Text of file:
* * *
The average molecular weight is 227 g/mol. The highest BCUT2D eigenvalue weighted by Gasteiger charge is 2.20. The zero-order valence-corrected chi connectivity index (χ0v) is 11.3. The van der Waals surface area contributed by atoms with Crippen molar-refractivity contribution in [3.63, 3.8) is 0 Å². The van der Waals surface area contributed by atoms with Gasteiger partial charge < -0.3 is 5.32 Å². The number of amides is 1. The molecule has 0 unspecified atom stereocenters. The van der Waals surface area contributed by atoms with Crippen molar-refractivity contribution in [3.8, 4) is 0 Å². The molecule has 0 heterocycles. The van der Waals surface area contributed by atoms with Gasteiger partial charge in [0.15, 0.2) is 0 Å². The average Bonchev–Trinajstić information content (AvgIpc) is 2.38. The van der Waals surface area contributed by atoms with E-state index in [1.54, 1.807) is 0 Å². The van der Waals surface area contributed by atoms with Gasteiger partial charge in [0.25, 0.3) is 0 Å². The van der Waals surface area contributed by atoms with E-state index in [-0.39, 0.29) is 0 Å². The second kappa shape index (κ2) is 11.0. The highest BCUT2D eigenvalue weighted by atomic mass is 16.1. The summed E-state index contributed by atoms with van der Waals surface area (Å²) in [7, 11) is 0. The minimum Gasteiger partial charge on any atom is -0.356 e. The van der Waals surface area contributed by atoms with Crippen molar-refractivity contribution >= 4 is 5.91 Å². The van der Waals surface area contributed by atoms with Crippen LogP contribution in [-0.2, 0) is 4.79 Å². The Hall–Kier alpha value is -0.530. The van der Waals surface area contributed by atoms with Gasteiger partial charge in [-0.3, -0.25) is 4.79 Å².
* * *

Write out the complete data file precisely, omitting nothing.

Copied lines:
The average molecular weight is 227 g/mol. The highest BCUT2D eigenvalue weighted by Gasteiger charge is 2.20. The zero-order valence-corrected chi connectivity index (χ0v) is 11.3. The van der Waals surface area contributed by atoms with Crippen molar-refractivity contribution in [3.63, 3.8) is 0 Å². The van der Waals surface area contributed by atoms with Gasteiger partial charge < -0.3 is 5.32 Å². The number of amides is 1. The molecule has 0 unspecified atom stereocenters. The van der Waals surface area contributed by atoms with Crippen molar-refractivity contribution in [3.8, 4) is 0 Å². The molecule has 0 heterocycles. The van der Waals surface area contributed by atoms with Gasteiger partial charge in [0.15, 0.2) is 0 Å². The average Bonchev–Trinajstić information content (AvgIpc) is 2.38. The van der Waals surface area contributed by atoms with E-state index in [1.54, 1.807) is 0 Å². The van der Waals surface area contributed by atoms with Gasteiger partial charge in [0.25, 0.3) is 0 Å². The van der Waals surface area contributed by atoms with E-state index in [-0.39, 0.29) is 0 Å². The second kappa shape index (κ2) is 11.0. The highest BCUT2D eigenvalue weighted by atomic mass is 16.1. The summed E-state index contributed by atoms with van der Waals surface area (Å²) in [7, 11) is 0. The minimum Gasteiger partial charge on any atom is -0.356 e. The van der Waals surface area contributed by atoms with Crippen molar-refractivity contribution >= 4 is 5.91 Å². The van der Waals surface area contributed by atoms with Crippen LogP contribution in [-0.2, 0) is 4.79 Å². The Hall–Kier alpha value is -0.530. The van der Waals surface area contributed by atoms with Gasteiger partial charge in [-0.3, -0.25) is 4.79 Å².